Labour joins the republic bandwagon / News / The Foreigner

Labour joins the republic bandwagon. Four Labour (Ap) politicians propose ending Norway’s monarchical rule ahead of the Party’s conference, reports say. Marianne Marthinsen, who leads the republic-oriented band of four, says this is the first time Labour Party representatives have suggested this. She did not elaborate which form of republic she wanted, but previous discussions on the subject – that arise from time to time here – have indicated having a symbolic president, which is the position currently held by HRH King Harald V of Norway, by and large.

norwayking, royalfamilynorway



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Labour joins the republic bandwagon

Published on Tuesday, 19th March, 2013 at 13:01 under the news category, by Asgeir Ueland.

Four Labour (Ap) politicians propose ending Norway’s monarchical rule ahead of the Party’s conference, reports say.

Their Majesties King Harald and Queen Sonja
Their Majesties King Harald and Queen Sonja
Photo: Sølve Sundsbø/The Royal Court


Marianne Marthinsen, who leads the republic-oriented band of four, says this is the first time Labour Party representatives have suggested this.

She did not elaborate which form of republic she wanted, but previous discussions on the subject – that arise from time to time here – have indicated having a symbolic president, which is the position currently held by HRH King Harald V of Norway, by and large.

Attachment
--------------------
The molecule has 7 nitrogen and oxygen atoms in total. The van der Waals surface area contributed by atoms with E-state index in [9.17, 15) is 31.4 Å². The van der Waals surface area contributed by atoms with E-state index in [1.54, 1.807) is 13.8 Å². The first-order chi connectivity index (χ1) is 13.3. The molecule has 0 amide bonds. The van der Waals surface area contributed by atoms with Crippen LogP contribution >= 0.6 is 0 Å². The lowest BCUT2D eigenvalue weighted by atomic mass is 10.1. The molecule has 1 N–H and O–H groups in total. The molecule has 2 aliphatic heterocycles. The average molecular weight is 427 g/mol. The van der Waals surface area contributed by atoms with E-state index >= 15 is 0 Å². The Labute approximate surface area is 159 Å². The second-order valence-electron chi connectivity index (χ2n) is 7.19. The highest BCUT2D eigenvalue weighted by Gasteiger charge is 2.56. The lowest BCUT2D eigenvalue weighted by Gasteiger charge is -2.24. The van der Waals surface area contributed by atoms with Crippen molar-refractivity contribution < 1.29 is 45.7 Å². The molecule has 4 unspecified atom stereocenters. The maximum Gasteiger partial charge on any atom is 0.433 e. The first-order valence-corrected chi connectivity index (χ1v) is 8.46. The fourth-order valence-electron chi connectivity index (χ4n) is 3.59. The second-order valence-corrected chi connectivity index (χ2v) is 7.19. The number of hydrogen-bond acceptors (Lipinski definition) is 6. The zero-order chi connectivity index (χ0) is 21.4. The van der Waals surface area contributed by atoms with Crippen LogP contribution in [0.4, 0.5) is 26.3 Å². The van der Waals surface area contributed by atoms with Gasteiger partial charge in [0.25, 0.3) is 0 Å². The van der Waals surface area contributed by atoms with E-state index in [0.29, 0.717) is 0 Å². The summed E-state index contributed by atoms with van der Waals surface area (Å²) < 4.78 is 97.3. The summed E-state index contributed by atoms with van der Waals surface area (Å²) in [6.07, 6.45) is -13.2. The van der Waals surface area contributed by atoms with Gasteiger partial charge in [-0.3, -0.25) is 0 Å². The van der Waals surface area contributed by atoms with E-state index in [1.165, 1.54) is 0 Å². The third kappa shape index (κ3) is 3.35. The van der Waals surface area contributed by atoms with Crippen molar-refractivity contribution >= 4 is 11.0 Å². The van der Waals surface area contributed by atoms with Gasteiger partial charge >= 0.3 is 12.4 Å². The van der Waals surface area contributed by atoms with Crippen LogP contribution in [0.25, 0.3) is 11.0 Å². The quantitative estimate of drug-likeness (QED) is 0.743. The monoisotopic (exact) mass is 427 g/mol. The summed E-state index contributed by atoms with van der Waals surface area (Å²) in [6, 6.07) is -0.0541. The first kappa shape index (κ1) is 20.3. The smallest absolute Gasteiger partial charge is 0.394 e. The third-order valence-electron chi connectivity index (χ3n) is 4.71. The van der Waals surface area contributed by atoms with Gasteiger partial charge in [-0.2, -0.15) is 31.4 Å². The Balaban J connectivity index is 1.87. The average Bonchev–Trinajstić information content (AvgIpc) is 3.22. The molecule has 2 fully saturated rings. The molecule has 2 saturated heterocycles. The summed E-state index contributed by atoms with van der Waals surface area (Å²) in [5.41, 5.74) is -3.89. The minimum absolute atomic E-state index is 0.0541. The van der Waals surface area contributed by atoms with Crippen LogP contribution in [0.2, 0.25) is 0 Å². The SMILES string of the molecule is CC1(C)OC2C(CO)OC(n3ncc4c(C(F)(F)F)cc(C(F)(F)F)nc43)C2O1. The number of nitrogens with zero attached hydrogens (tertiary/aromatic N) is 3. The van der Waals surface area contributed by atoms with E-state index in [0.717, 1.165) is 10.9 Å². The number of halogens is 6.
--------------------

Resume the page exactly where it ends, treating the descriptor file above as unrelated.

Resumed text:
Tri-partite coalition member the Socialist Left (SV) has led earlier calls for abolishing the monarchy in Norway. At the same time, it is probably unlikely the current suggestion will pass as a resolution at the AP Party conference, according to NRK, as the Labour Party have historically had good relations with kings.

The current Norwegian monarchic line was introduced following a referendum in November 1905, the same year that Norway gained its independence from Sweden post Karlstad negotiations.

259,563 voted in favour and 69,264 against – excluding women, who were not entitled to vote at the time.

Danish Prince Carl – who was married to Maud, one of British Queen Victoria’s daughters – was the man who became king of Norway.

The newly-elected king took the name Haakon VII. King Haakon became immensely popular, particularly after his stand against the Germans during WWII.

His son Olav V ascended to the throne after his father’s death in 1957, with the current king having been monarch since 1991.

Irrespective of either Socialist Left or Labour proposals, the monarchy retains broad public support, as past opinion polls have shown.



Published on Tuesday, 19th March, 2013 at 13:01 under the news category, by Asgeir Ueland.

This post has the following tags: norwayking, royalfamilynorway.





  
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